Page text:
Pride of Bristol Bay: bringing delicious sockeye to a town near you
Bristol Bay commercial fishery going strong for 130+ years. Photo by Chris Miller
By: Walt Gasson
Unless you’ve been on a different planet for the last decade, you probably know about TU’s “Save Bristol Bay” campaign. You know that Bristol Bay continues to produce the world’s largest sockeye salmon fishery and one of the most prolific king salmon runs left on earth. You know that healthy salmon runs are the foundation of the Bristol Bay region’s economic, social, cultural and ecological well-being. You know that the fishery there supports over 14,000 jobs including commercial fishermen, processors, lodge owners, guides, tourism operators and more. You know this is a special place.
Spawning salmon swim upstream in a Bristol Bay river. Photo by Fly Out Media
You also know about the ill-conceived Pebble Mine plan from Northern Dynasty Minerals that would endanger all these things. You know that they propose creating a gold and copper mine on a huge tract spanning multiple salmon rivers that drain into Bristol Bay. You know that they propose to build the world’s largest earthen dam, some 700 feet high and several miles in length – all in one of the most earthquake- prone areas in North America. You know that similar dams have failed, destroying the watersheds below them. You know this is a bad idea.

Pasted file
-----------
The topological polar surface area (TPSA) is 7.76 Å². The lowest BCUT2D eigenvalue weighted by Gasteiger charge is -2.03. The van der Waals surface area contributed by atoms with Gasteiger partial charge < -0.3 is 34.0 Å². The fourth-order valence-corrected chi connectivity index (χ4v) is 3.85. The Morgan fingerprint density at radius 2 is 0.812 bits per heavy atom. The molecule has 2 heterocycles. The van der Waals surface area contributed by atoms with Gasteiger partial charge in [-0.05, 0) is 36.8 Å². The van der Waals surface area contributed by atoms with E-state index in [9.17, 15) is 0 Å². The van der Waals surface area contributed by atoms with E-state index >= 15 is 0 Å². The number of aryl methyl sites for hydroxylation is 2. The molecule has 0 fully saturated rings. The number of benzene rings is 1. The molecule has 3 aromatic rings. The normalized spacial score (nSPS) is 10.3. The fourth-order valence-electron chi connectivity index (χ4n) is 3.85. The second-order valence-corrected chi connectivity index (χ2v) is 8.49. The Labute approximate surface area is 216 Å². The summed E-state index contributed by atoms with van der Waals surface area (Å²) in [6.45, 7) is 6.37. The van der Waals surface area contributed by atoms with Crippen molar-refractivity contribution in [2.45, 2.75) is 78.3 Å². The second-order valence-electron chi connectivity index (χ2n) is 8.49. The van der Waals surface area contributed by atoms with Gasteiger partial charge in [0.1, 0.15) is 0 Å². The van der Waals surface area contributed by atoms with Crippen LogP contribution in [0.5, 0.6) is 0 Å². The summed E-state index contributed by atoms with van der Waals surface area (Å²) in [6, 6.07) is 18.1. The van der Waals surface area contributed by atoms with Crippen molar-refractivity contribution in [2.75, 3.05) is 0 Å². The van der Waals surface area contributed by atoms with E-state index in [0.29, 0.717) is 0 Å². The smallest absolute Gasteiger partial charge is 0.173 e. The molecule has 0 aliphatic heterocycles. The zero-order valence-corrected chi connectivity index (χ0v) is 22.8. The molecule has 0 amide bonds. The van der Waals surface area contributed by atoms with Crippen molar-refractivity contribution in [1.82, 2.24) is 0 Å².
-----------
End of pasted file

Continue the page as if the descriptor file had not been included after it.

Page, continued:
But do you know Matt Luck? You should. Matt is a TU Business member and a commercial salmon fisherman. He’s the founder and principal of Pride of Bristol Bay. In the spring of 1989, Matt was in Cordova, AK raising a young family and completely engaged in the community and the commercial fishing industry. Then came the Exxon Valdez oil spill, and the resulting impacts were devastating and profound. It was a life-changing experience. So when he heard the rhetoric from the mining industry about sustainable resource concerns and the Pebble Mine, it sent shivers down his spine. He wanted to do something to help.So he created Pride of Bristol Bay, a company founded on the principle that sustainably harvested wild salmon from Bristol Bay could help people who might never come there to know what makes it so special, and to use part of the proceeds to fund conservation. Matt’s goal at Pride of Bristol Bay is to reach out to consumers, chefs and restaurants with traceable and sustainably harvested wild salmon, flash frozen and shipped to them. Matt sees Pride of Bristol Bay as an example of businesses that create continued financial support for TU and other organizations that advocate for the resource that is imbedded in the culture, community and economy of the Bristol Bay region.
Bristol Bay sockeye. Photo by Matt Luck
So if you want genuine Bristol Bay salmon, and you want to support businesses that support TU’s “Save Bristol Bay” campaign, by all means go to Alaska and go fishing with one of them. But if you can’t make it this year, buy some salmon from Pride of Bristol Bay. Not only will you be eating the finest wild-caught and sustainably harvested salmon, you’ll be supporting a great business and a great campaign.